Bowers labeled himself a careful buyer, somewhat “fussy.” He has
always sought quality, he said, a standard he has maintained
throughout his career.
No true grading standards were widely applied when he began. “It was
not unusual to see coins called ‘Uncirculated’ that had many nicks,
friction or other problems,” Bowers says.
“Although Dr. William H. Sheldon had devised his numerical grading
system in 1949, by 1954, it was still used primarily by those who
collected copper cents. Even with the Sheldon rules, which were made
for copper cents of 1793 to 1814, actual quality varied from dealer to
dealer.” Authenticity was not guaranteed in the 1950s and no
independent grading services operated.
Most numismatists at the time were true collectors, Bowers said,
seeking to fill out sets of Lincoln cents, Indian Head cents,
commemorative coins or whatever series of interest they had. Since
grading practices varied, knowledge of grading, pricing and other
aspects were necessary for a collector to buy wisely, Bowers said. The
main source for such information was A Guide Book of United States
Coins, commonly called the “Red Book.”
In his early days, “Brilliant is best” was the rallying cry through
the hobby, Bowers said, with collectors and dealers alike employing
advertised chemical means to maintain a coin’s brilliance.
Every once in a while, a collection emerged that had never been
touched in this regard, said Bowers. The Garrett Collection, which
Bowers and Ruddy auctioned from 1979 to 1981, consisted of pristine
coins, including ones with beautiful toning.
“Ditto for the Eliasberg Collection,” Bowers said. “Most Garrett
coins sold for multiples of the estimated price, this when the coin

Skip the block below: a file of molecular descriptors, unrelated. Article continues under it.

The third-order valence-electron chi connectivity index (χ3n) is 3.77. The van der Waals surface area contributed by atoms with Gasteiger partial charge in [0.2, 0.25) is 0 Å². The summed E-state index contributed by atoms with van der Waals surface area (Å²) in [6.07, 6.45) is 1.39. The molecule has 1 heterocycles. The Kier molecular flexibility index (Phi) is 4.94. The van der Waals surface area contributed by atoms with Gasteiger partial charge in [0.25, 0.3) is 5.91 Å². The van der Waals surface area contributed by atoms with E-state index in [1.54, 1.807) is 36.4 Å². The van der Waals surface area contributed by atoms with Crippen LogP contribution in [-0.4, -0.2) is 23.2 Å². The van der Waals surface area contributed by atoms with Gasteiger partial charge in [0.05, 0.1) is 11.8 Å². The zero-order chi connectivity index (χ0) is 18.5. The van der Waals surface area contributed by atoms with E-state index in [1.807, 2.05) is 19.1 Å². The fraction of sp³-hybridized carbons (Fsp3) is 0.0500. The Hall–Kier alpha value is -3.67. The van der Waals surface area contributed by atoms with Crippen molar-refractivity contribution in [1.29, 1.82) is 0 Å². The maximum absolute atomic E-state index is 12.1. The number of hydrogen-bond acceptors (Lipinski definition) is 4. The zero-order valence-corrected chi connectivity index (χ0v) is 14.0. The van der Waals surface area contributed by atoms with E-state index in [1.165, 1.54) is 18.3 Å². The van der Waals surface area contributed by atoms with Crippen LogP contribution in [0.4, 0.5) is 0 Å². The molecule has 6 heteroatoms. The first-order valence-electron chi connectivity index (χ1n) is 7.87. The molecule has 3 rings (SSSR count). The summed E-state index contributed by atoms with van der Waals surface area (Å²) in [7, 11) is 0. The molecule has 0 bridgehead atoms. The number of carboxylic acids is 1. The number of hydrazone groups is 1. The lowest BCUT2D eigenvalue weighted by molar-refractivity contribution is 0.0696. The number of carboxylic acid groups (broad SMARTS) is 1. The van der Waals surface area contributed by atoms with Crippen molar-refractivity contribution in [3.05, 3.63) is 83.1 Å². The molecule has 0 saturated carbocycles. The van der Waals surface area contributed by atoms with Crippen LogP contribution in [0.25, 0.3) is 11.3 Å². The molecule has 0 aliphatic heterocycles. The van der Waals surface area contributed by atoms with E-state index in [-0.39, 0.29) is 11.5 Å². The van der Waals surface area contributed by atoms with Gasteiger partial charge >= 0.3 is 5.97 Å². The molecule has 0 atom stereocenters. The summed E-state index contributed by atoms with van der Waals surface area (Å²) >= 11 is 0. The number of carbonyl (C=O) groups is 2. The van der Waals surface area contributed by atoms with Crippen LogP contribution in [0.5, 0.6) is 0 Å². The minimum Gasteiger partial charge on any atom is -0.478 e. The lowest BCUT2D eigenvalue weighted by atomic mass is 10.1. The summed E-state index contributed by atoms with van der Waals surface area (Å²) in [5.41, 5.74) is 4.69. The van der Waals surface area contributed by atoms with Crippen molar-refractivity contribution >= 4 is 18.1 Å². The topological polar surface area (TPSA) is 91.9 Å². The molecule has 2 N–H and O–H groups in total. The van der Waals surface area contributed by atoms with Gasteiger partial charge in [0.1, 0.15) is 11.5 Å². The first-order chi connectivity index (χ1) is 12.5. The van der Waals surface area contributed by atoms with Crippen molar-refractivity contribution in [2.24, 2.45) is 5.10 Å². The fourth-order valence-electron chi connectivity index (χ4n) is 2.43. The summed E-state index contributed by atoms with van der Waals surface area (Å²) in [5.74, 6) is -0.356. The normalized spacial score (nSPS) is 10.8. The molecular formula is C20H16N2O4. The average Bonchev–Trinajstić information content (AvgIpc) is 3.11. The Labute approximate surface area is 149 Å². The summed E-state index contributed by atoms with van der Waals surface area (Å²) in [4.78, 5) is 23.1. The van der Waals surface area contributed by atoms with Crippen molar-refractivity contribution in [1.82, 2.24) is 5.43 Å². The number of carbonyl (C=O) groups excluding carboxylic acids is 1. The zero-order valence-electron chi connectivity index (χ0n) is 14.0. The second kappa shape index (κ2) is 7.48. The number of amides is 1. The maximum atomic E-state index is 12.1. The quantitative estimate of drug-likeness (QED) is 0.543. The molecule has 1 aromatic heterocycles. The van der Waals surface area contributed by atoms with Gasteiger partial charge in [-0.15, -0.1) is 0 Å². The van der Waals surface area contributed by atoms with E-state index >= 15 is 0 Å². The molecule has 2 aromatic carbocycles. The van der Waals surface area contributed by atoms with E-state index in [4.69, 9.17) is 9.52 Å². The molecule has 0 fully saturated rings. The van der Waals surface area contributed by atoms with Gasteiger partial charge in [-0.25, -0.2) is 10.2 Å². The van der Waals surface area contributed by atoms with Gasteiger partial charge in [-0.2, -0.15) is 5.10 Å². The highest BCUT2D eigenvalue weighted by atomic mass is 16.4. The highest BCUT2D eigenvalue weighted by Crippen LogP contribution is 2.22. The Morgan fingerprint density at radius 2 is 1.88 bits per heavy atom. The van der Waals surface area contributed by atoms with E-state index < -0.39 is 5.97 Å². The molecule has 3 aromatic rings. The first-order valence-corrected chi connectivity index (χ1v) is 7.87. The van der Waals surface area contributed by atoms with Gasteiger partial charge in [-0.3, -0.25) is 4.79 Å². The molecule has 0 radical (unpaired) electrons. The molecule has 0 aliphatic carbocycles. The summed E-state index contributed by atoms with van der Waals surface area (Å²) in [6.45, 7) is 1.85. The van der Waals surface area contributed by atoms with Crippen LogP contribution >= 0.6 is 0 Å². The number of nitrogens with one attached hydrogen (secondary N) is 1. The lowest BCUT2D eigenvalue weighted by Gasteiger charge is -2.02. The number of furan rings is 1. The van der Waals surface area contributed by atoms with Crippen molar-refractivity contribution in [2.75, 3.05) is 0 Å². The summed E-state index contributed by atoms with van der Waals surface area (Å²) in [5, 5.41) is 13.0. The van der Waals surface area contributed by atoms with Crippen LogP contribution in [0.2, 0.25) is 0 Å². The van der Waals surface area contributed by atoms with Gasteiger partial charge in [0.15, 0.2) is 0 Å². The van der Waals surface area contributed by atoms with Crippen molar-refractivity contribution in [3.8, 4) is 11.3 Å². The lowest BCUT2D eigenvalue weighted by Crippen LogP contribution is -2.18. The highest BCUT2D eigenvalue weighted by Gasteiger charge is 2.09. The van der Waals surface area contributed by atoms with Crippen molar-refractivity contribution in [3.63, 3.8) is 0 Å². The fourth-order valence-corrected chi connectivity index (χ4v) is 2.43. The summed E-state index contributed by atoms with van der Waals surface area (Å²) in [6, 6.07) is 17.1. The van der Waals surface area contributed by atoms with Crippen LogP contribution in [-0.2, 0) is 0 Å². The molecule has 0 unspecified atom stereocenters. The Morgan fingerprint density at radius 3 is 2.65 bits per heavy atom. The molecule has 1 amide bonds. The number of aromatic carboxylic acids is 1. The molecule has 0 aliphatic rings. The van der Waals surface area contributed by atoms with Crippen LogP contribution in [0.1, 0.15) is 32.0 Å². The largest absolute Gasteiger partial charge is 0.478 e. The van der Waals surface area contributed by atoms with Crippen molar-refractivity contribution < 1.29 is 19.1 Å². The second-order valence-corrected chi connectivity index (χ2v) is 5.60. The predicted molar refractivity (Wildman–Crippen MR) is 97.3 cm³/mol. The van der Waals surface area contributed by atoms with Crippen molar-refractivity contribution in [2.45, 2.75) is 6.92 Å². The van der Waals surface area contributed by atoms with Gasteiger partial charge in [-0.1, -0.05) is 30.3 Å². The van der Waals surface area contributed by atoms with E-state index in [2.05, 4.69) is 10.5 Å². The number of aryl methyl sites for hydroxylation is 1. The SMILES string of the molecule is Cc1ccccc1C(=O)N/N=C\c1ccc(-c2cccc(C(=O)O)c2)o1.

market was in the middle of a crash due to speculation in silver. That
was the tipping point for toned coins being attractive to collectors.
Ever since then toned coins have been in demand, giving rise to an
entirely new industry, artificially toning pieces to mask any problems.”
In the early years of Bowers’ career, coin buying at a convention
was much different than it is today.
“It took time to buy coins at a convention or from a dealer,” Bowers
said. “Today if I were to visit a coin show I could make the rounds of
several hundred tables in the bourse area within a day, with time left
over. Nearly everything would be pre-graded and in a certified holder.
“Years ago it would take several days, and even then only a portion
of the items available could be checked,” Bowers says. “Each coin had
to be taken out of a paper envelope, held carefully, examined under
glass, and then put back. Some coins were in plastic holders and were
easier to view. This is why when a convention today is drawn out, many
collectors come and spend just a day or two.”
Bowers has handled thousands of numismatic rarities through retail
sales and auctions of major collections like the Garrett, Eliasberg,
and Norweb holdings.
“ ‘I have never worked a day in my life’ is one of my favorite
sayings,” Bowers said.
“I consider professional numismatics to be more of an art and a
science than a business, although it is a combination of all. I could
not have picked a more interesting, more rewarding career.”
Today as a general rule, Bowers says, those who enter coin
collecting and concentrate on buying only choice and gem Mint State
and Proof coins often burn out quickly, sell their collections and
leave the hobby.
Bowers recommends collectors build a good working numismatic library
and join a specialized numismatic club “to remain in numismatics for a
long time and make it part of their life.”